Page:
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Four Misunderstandings That Are Killing Your Benefits Design

In China, as in many other countries with growing economies, employee health management is a relatively new concept. This presents an exciting opportunity to create something new—but also leaves generous room for error.

A superior benefits program meets the diverse needs of active employees and retirees while aligning with the company’s business development and talent strategies. Although these dual goals may seem straightforward, it’s easy for the human resources department to get sidetracked along the way.

Have you steered clear of these four pitfalls?

Misunderstanding 1: Benefits are just for brand-building

Benefits design commonly goes through three phases: foundation-laying, boasting and returning to fundamentals.

Young technology companies have a tendency to get stuck in phase two, coming up with fun, innovative and even newsworthy benefits. These less traditional benefits programs have several advantages, including supplementing basic benefits and enhancing the program’s overall appeal. They can also help tech companies with a predominately young workforce connect with millennial talent.

For example, some Chinese companies offer an online shopping platform similar to Amazon through which employees can order household goods and other items to be delivered straight to their homes. Others focus on tokens of appreciation at stressful or eventful times of the year. An e-commerce company might buy movie tickets for their employees and families after the hectic November 11 shopping festival—an online shopping bonanza that keeps e-commerce employees busy round the clock—to show gratitude for their hard work.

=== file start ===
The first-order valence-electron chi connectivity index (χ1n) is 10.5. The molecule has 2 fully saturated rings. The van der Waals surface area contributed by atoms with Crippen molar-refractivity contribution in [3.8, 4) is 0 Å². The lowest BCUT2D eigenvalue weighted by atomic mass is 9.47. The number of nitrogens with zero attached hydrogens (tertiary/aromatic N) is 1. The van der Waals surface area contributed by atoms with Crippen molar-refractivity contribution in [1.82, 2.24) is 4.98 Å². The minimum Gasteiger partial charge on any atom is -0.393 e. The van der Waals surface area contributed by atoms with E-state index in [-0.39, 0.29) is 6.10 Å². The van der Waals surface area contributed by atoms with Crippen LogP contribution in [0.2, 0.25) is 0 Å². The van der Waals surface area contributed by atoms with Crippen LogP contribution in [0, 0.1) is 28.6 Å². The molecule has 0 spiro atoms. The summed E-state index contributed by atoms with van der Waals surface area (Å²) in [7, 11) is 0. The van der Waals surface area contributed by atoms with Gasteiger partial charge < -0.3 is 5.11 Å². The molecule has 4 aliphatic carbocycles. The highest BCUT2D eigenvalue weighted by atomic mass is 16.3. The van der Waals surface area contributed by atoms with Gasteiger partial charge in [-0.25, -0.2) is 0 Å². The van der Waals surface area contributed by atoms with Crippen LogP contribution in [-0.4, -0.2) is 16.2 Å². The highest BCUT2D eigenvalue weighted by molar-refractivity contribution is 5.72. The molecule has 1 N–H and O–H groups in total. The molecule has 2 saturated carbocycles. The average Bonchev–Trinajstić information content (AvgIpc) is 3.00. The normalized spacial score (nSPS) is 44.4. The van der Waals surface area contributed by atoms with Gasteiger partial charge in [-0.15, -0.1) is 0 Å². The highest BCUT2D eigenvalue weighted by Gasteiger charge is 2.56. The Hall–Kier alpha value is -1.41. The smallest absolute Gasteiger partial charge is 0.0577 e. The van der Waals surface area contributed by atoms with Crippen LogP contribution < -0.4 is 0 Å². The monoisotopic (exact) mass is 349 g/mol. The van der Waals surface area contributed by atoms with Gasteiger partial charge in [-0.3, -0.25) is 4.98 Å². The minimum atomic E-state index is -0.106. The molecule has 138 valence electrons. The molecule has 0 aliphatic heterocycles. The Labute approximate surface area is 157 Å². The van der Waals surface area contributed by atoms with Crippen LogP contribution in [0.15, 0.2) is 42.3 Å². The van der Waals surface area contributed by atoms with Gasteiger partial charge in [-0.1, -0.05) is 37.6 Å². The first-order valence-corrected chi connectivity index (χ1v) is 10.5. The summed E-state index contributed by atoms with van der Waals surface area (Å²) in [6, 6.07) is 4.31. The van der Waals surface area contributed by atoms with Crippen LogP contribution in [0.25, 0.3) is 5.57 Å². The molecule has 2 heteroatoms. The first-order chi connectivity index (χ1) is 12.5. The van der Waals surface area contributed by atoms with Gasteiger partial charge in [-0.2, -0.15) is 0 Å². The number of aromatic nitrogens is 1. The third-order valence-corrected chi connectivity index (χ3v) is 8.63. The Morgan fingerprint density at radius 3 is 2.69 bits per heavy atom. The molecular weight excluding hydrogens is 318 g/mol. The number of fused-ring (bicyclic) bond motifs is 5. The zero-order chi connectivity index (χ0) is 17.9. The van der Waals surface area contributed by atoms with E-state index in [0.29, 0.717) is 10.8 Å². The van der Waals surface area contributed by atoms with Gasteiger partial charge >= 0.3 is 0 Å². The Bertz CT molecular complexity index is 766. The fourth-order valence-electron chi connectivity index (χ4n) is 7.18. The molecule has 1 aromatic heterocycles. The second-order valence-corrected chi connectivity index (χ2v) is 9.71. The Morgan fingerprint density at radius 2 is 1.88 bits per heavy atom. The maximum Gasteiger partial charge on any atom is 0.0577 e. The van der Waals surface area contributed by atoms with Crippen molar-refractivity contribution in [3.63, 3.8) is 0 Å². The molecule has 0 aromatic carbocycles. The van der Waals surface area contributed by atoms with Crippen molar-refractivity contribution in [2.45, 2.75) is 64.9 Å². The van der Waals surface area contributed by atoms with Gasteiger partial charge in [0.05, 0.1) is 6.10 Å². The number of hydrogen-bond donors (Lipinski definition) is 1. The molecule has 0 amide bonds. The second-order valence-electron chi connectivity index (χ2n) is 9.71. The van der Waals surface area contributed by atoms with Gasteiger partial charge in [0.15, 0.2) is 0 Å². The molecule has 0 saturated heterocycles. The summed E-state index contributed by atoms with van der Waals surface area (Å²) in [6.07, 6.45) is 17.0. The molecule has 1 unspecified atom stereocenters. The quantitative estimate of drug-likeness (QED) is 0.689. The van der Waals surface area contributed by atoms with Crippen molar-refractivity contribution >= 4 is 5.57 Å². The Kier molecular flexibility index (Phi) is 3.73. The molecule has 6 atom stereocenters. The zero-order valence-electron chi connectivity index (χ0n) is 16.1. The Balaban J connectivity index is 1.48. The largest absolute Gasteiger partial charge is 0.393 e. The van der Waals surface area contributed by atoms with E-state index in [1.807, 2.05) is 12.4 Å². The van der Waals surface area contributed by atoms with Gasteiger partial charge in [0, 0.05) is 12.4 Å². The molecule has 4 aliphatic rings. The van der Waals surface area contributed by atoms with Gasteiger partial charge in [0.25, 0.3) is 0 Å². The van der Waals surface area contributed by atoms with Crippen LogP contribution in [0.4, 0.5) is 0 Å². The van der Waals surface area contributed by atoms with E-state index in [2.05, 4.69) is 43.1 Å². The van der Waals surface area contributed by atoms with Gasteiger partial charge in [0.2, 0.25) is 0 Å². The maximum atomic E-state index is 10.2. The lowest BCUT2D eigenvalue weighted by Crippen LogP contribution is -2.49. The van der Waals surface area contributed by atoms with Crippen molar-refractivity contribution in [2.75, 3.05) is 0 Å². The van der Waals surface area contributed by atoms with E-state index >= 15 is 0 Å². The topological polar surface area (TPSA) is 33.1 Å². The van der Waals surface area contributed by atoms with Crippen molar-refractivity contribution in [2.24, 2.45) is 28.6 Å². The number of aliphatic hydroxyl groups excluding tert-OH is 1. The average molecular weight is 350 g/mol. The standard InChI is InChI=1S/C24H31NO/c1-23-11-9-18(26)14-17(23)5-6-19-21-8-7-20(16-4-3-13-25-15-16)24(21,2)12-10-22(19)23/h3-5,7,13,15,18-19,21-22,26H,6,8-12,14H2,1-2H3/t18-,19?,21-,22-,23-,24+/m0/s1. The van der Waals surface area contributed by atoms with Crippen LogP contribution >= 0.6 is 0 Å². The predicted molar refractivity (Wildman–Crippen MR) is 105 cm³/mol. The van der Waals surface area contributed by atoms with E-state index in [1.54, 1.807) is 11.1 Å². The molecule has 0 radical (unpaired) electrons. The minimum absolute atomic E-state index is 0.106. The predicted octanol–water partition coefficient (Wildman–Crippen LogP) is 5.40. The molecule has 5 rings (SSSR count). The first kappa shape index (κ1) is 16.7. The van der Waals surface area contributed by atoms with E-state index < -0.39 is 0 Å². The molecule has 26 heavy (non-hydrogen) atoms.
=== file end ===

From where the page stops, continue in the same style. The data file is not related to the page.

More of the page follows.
Although such niche benefits are attractive in the short term, they have little long-term effect when applied on their own. It is important to be careful not to get swept up in creativity at the expense of sound basic benefits. Companies can organize a race for charity to show commitment to employee health as well as social good, but if an employee can’t be helped through a serious illness, how can an organization claim to care about the well-being of its workforce?

The biggest health management challenge for Chinese businesses is staff turnover. New programs take time to launch, so little effect will be seen if the turnover rate is high. Investing in core benefits design yields more consistent results and helps retain employees, whereas short-term benefits solutions rarely build the brand.

Benefits design commonly goes through three phases: foundation-laying, boasting and returning to fundamentals.

Misunderstanding 2: We don’t need to design our own benefits program—we can just copy our competitors

Thoughtful design is by far the most important aspect of a successful benefits program for both basic and innovative offerings. Many companies focus on copying competitors’ designs or best practices. After all, benefits design is time consuming and complicated; why not save on resources by leveraging on an existing program?

This line of thinking is dangerous. A benefits plan that works for one company, no matter how similar it seems, may not work for another. Employee needs, business development goals, budget and future plans (in terms of costs and talent retention) must all be taken into account. It’s up to HR to look deep within the organization and ask fundamental questions: How much budget is available? Whom is the benefits program aimed at? What are the needs of the target employees and the corresponding risks?